University of Cambridge > > Trust & Technology Initiative events > Brett Frischmann: Re-Engineering Humanity

Brett Frischmann: Re-Engineering Humanity

Add to your list(s) Download to your calendar using vCal

If you have a question about this talk, please contact Trust & Technology Initiative team.

Humans have been shaped by technology since the dawn of time. Yet techno-social engineering of humans exists on an unprecedented scale and scope, and it is only growing more pervasive as we embed networked sensors in our public and private spaces, our devices, our clothing, and ourselves.

Brett Frischmann will examine how digital networked technologies affect our humanity. Instead of focusing on the doomsday scenario of super-intelligent, sentient AI enslaving humans, Frischmann will focus on how we engineer ourselves, how we outsource critical thinking to supposedly smart tech, and in doing so, risk deskilling ourselves. In short, Frischmann is less concerned with the engineering of intelligent machines than the engineering of unintelligent humans.

He will consider questions such as: When and how do humans become programmable? Can we detect when this happens? How will we evaluate it? What makes us human? What about being human matters?

The discussion will be followed by a drinks reception. Registration is essential:

Brett Frischmann is the Charles Widger Endowed University Professor in Law, Business and Economics, Villanova University, an affiliated scholar of the Center for Internet and Society at Stanford Law School, and a trustee for the Nexa Center for Internet & Society, Politecnico di Torino. He teaches courses in intellectual property, Internet law, and technology policy. Frischmann is a prolific author, whose articles have appeared in numerous leading academic journals. He also has published important books on the relationships between infrastructural resources, governance, commons, and spillovers, including Infrastructure: The Social Value of Shared Resources (Oxford University Press, 2012), Governing Knowledge Commons (Oxford University Press, 2014, with Michael Madison and Katherine Strandburg), and Governing Medical Knowledge Commons (Cambridge University Press, Winter 2017, with Michael Madison and Katherine Strandburg).

Reviews for ‘Re-Engineering Humanity’:

“Re-Engineering Humanity brings a pragmatic if somewhat dystopic perspective to the technological phenomena of our age. Humans are learning machines and we learn from our experiences. This book made me ask myself whether the experiences we are providing to our societies are in fact beneficial in the long run.” – Vint Cerf, Co-Inventor of the Internet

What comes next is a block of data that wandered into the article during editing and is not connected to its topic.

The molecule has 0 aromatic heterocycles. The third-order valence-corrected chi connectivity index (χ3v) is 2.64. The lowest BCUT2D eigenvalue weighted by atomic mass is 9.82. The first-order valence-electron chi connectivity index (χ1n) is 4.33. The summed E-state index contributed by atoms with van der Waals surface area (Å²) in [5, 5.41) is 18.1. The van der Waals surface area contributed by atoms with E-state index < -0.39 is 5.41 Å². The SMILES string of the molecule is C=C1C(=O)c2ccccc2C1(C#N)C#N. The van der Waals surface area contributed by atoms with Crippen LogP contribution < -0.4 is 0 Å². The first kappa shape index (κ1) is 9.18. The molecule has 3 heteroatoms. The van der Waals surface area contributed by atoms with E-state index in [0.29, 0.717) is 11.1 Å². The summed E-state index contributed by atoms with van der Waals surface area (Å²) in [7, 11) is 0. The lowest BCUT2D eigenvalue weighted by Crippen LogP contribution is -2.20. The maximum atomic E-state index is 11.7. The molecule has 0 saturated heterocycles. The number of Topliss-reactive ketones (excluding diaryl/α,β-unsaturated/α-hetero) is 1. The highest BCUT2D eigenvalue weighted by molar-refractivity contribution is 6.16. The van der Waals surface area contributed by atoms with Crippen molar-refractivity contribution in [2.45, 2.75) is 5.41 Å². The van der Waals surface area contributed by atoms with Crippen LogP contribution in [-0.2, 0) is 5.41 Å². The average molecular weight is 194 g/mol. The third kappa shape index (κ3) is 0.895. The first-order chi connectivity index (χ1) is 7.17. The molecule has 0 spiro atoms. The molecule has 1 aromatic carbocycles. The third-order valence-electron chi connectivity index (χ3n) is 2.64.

“Brett Frischmann and Evan Selinger cogently argue that our Fitbit, Echo, Android, and game console, our Facebook pages, Google searches, Amazon and Netflix profiles give far less than they take. With tiny, almost imperceptible steps, we have entered into a bargain with socio-technical engineers of the digital age that literally drains our humanity and is imperiling freedom, autonomy, and other precious values fundamental to meaningful human existence. ... this disquieting book is about the big picture. All of us should read it and decide, deliberately, if this is a future we want for ourselves and our children.” – Helen Nissenbaum, Professor of Information Science, Cornell Tech, and author of Privacy in Context: Technology, Policy, and the Integrity of Social Life

“A magnificent achievement. Writing in the tradition of Neil Postman, Jacque Ellul and Marshall McLuhan, this book is the decade’s deepest and most powerful portrayal of the challenges to freedom created by our full embrace of comprehensive techno-social engineering. A rewarding and stimulating book that merits repeated readings and may also cause you to reconsider how you live life.” -Tim Wu, Isidor and Seville Sulzbacher Professor of Law, Columbia Law School and author of The Attention Merchants

This talk is part of the Trust & Technology Initiative events series.

Tell a friend about this talk:

This talk is included in these lists:

Note that ex-directory lists are not shown.


© 2006-2024, University of Cambridge. Contact Us | Help and Documentation | Privacy and Publicity